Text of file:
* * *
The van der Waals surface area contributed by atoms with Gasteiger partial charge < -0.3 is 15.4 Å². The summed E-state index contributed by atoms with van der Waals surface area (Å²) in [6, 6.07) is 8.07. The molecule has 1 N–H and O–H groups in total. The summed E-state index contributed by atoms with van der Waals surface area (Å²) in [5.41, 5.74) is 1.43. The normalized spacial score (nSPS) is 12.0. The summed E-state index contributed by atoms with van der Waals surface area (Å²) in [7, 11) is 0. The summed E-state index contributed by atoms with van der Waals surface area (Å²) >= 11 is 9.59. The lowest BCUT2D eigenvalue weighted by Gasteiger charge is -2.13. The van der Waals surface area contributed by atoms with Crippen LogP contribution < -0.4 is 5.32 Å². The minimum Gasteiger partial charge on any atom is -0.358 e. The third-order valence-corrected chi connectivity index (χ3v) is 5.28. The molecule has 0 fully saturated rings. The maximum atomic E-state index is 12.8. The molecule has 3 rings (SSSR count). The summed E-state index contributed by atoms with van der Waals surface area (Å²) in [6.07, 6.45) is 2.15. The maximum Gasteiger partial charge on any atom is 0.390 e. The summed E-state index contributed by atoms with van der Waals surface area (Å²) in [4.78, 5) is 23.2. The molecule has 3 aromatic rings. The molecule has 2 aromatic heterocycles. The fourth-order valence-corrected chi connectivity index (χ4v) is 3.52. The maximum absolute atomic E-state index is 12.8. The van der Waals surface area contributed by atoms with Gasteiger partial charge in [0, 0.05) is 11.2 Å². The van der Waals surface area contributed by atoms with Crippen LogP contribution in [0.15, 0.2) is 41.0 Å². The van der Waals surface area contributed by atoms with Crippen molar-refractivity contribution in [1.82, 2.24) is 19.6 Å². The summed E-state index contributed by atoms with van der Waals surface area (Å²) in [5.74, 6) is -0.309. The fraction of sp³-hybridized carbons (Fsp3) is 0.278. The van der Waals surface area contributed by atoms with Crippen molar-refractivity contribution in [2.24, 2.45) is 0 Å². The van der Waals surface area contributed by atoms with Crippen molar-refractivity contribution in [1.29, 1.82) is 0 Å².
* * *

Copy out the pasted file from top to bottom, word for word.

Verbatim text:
The van der Waals surface area contributed by atoms with Gasteiger partial charge < -0.3 is 15.4 Å². The summed E-state index contributed by atoms with van der Waals surface area (Å²) in [6, 6.07) is 8.07. The molecule has 1 N–H and O–H groups in total. The summed E-state index contributed by atoms with van der Waals surface area (Å²) in [5.41, 5.74) is 1.43. The normalized spacial score (nSPS) is 12.0. The summed E-state index contributed by atoms with van der Waals surface area (Å²) in [7, 11) is 0. The summed E-state index contributed by atoms with van der Waals surface area (Å²) >= 11 is 9.59. The lowest BCUT2D eigenvalue weighted by Gasteiger charge is -2.13. The van der Waals surface area contributed by atoms with Crippen LogP contribution < -0.4 is 5.32 Å². The minimum Gasteiger partial charge on any atom is -0.358 e. The third-order valence-corrected chi connectivity index (χ3v) is 5.28. The molecule has 0 fully saturated rings. The maximum atomic E-state index is 12.8. The molecule has 3 rings (SSSR count). The summed E-state index contributed by atoms with van der Waals surface area (Å²) in [6.07, 6.45) is 2.15. The maximum Gasteiger partial charge on any atom is 0.390 e. The summed E-state index contributed by atoms with van der Waals surface area (Å²) in [4.78, 5) is 23.2. The molecule has 3 aromatic rings. The molecule has 2 aromatic heterocycles. The fourth-order valence-corrected chi connectivity index (χ4v) is 3.52. The maximum absolute atomic E-state index is 12.8. The van der Waals surface area contributed by atoms with Gasteiger partial charge in [0, 0.05) is 11.2 Å². The van der Waals surface area contributed by atoms with Crippen LogP contribution in [0.15, 0.2) is 41.0 Å². The van der Waals surface area contributed by atoms with Crippen molar-refractivity contribution in [1.82, 2.24) is 19.6 Å². The summed E-state index contributed by atoms with van der Waals surface area (Å²) in [5.74, 6) is -0.309. The fraction of sp³-hybridized carbons (Fsp3) is 0.278. The van der Waals surface area contributed by atoms with Crippen molar-refractivity contribution in [2.24, 2.45) is 0 Å². The van der Waals surface area contributed by atoms with Crippen molar-refractivity contribution in [1.29, 1.82) is 0 Å².